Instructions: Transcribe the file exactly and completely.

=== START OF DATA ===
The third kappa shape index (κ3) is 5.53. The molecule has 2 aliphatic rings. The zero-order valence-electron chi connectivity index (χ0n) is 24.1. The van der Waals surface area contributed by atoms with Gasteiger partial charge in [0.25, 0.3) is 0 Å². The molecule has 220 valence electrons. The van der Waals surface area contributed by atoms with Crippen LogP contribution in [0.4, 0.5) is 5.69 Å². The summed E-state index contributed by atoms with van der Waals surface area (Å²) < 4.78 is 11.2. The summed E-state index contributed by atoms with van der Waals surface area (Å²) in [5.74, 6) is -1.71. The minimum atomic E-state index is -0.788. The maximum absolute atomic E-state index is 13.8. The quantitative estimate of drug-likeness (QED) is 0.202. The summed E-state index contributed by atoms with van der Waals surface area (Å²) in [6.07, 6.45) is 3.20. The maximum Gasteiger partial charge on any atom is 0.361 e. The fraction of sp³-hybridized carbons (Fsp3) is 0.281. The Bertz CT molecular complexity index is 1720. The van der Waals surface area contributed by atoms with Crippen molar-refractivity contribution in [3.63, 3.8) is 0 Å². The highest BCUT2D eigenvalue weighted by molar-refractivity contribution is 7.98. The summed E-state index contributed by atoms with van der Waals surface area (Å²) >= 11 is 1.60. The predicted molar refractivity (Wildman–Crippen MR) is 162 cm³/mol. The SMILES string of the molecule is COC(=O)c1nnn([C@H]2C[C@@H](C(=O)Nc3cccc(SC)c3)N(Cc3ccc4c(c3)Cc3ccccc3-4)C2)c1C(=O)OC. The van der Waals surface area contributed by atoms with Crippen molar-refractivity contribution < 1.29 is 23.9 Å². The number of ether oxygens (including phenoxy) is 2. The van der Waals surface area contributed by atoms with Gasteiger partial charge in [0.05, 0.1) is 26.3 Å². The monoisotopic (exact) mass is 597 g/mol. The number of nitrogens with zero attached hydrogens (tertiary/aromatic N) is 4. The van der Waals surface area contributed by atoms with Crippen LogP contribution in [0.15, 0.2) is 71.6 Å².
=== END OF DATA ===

The third kappa shape index (κ3) is 5.53. The molecule has 2 aliphatic rings. The zero-order valence-electron chi connectivity index (χ0n) is 24.1. The van der Waals surface area contributed by atoms with Gasteiger partial charge in [0.25, 0.3) is 0 Å². The molecule has 220 valence electrons. The van der Waals surface area contributed by atoms with Crippen LogP contribution in [0.4, 0.5) is 5.69 Å². The summed E-state index contributed by atoms with van der Waals surface area (Å²) < 4.78 is 11.2. The summed E-state index contributed by atoms with van der Waals surface area (Å²) in [5.74, 6) is -1.71. The minimum atomic E-state index is -0.788. The maximum absolute atomic E-state index is 13.8. The quantitative estimate of drug-likeness (QED) is 0.202. The summed E-state index contributed by atoms with van der Waals surface area (Å²) in [6.07, 6.45) is 3.20. The maximum Gasteiger partial charge on any atom is 0.361 e. The fraction of sp³-hybridized carbons (Fsp3) is 0.281. The Bertz CT molecular complexity index is 1720. The van der Waals surface area contributed by atoms with Crippen molar-refractivity contribution in [3.63, 3.8) is 0 Å². The highest BCUT2D eigenvalue weighted by molar-refractivity contribution is 7.98. The summed E-state index contributed by atoms with van der Waals surface area (Å²) >= 11 is 1.60. The predicted molar refractivity (Wildman–Crippen MR) is 162 cm³/mol. The SMILES string of the molecule is COC(=O)c1nnn([C@H]2C[C@@H](C(=O)Nc3cccc(SC)c3)N(Cc3ccc4c(c3)Cc3ccccc3-4)C2)c1C(=O)OC. The van der Waals surface area contributed by atoms with Crippen molar-refractivity contribution < 1.29 is 23.9 Å². The number of ether oxygens (including phenoxy) is 2. The van der Waals surface area contributed by atoms with Gasteiger partial charge in [0.05, 0.1) is 26.3 Å². The monoisotopic (exact) mass is 597 g/mol. The number of nitrogens with zero attached hydrogens (tertiary/aromatic N) is 4. The van der Waals surface area contributed by atoms with Crippen LogP contribution in [0.15, 0.2) is 71.6 Å².